Since absolute proof was impossible, Fisher preferred to be practical when he ran experiments. At the lab where he and Bristol worked, Fisher was charged with analyzing decades of collected data to determine whether that information could divine details, like the best recipe for crop fertilizer. Scientists could use that data to design ever larger experiments with increasingly more accurate results. Fisher thought it would be pointless to design an experiment that needed centuries to yield results. At some point, Fisher believed, scientists had to just call it a day.
He believed that a sensible threshold was 5 percent. If we assumed that the null hypothesis was true and found that the odds of observing the data was less than 5 percent, then we could safely reject it. In Bristol’s case, the odds were comfortably below Fisher’s threshold, at just 1.4 percent.
Thanks in large part to Fisher, the null hypothesis has become an important tool for scientific discovery. You can find tests of null hypotheses in every branch of science, from psychology to virology to cosmology. And scientists have followed Fisher in using a 5-percent threshold.
Which brings us back to Bigfoot.
People have been claiming they’ve seen hairy humanoids for decades. They’ve offered up grainy photos, ambiguous casts of footprints, and enigmatic clumps of hair. In recent years, they’ve even tried to extract DNA from the hair, but scientists have dismissed these genetic studies because they didn’t involve standard safeguards routinely used in such research.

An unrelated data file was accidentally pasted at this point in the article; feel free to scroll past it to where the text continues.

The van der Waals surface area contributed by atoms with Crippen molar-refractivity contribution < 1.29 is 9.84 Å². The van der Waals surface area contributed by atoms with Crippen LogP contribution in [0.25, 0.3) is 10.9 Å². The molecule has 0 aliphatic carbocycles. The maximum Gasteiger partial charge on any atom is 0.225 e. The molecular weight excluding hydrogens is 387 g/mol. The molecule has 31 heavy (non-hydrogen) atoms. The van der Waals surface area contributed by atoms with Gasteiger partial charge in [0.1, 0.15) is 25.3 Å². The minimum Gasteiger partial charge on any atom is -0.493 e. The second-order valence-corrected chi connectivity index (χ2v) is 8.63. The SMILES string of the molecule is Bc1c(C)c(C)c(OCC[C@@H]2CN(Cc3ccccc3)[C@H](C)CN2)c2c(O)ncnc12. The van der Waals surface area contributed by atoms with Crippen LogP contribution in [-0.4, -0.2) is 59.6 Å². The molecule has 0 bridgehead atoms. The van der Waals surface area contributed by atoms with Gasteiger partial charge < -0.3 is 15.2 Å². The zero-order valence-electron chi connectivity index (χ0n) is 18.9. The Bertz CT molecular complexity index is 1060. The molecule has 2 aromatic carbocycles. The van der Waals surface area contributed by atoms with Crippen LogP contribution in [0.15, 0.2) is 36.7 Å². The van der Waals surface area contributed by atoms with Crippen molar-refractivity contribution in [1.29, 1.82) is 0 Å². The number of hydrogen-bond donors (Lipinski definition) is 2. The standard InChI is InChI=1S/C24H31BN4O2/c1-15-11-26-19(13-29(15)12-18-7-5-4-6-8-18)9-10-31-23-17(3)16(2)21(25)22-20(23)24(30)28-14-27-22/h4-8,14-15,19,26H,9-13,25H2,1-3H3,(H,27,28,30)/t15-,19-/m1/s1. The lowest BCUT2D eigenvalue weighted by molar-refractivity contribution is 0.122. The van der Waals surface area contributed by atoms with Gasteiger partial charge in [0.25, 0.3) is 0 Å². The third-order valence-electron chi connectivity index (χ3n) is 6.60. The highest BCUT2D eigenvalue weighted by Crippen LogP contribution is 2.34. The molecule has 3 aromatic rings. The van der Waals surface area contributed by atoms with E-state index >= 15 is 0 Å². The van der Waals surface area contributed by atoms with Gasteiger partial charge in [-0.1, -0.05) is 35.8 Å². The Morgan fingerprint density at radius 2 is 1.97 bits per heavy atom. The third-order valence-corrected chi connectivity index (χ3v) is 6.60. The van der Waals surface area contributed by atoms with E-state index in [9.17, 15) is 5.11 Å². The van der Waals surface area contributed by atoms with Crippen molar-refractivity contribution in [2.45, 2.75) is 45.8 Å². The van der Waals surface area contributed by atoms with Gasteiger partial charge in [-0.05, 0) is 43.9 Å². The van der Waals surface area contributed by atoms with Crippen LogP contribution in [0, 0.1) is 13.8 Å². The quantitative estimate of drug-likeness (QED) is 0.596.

Bigfoot advocates have repeatedly claimed that professional scientists are willfully ignoring compelling evidence. The problem, in fact, is that the advocates haven’t been approaching the question of Bigfoot in a scientific fashion. So two years ago Sykes and his colleagues decided to run a scientific study of those hairs from an “anomalous primate.” And that involved creating a null hypothesis to try to reject.
The null hypothesis they developed was this: The hairs purported to come from Bigfoot (or the Abominable Snowman or other regional varieties of the creature) belonged not to a previously unknown primate, but to known mammals. They extracted DNA fragments from 30 different hair samples and were able to isolate the same short stretch of DNA from each. They then compared that stretch to the corresponding stretch of DNA sequenced from many living mammals.
The results were clear: The scientists found precise matches for all 30 samples in previously known mammals.
Does this mean Sykes and his colleagues have proved that Bigfoot does not exist? No. It simply means that Sykes, unlike Fisher with his tea test, could not reject the null hypothesis. The question remains open, and—if Bigfoot doesn’t exist—always will.
That’s not to say Sykes’ study didn’t offer its own surprises. Two hair samples from the Himalayas matched a DNA sequence that was extracted from a 40,000-year-old fossil of a polar bear. Stranger still, their DNA was not a match to living polar bears.
In their report, Sykes and his colleagues offer a scenario for how such a result could have come about. It’s possible that ancient polar bears and brown bears interbred, and some living bears in the Himalayas still carry a bit of that ancient polar bear DNA.
Some skeptics have offered up an alternative explanation for Sykes’ finding. It’s possible that the polar bear-like DNA actually comes from a living mammal—perhaps a brown bear—that happened to pick up a few mutations that created a false resemblance to that ancient polar bear DNA.
What these skeptics have done, in effect, is create a null hypothesis. And there’s a straightforward way to set about disproving it. Scientists would need to find more DNA from these mysterious bears. If other regions of the DNA also matched ancient polar bears, then scientists could reject the null hypothesis.
And so science carries on, from one null hypothesis to another.
Carl Zimmer is a columnist for The New York Times and the author of 12 books, including A Planet of Viruses.
This article was originally published in our “Nothingness” issue in August, 2014.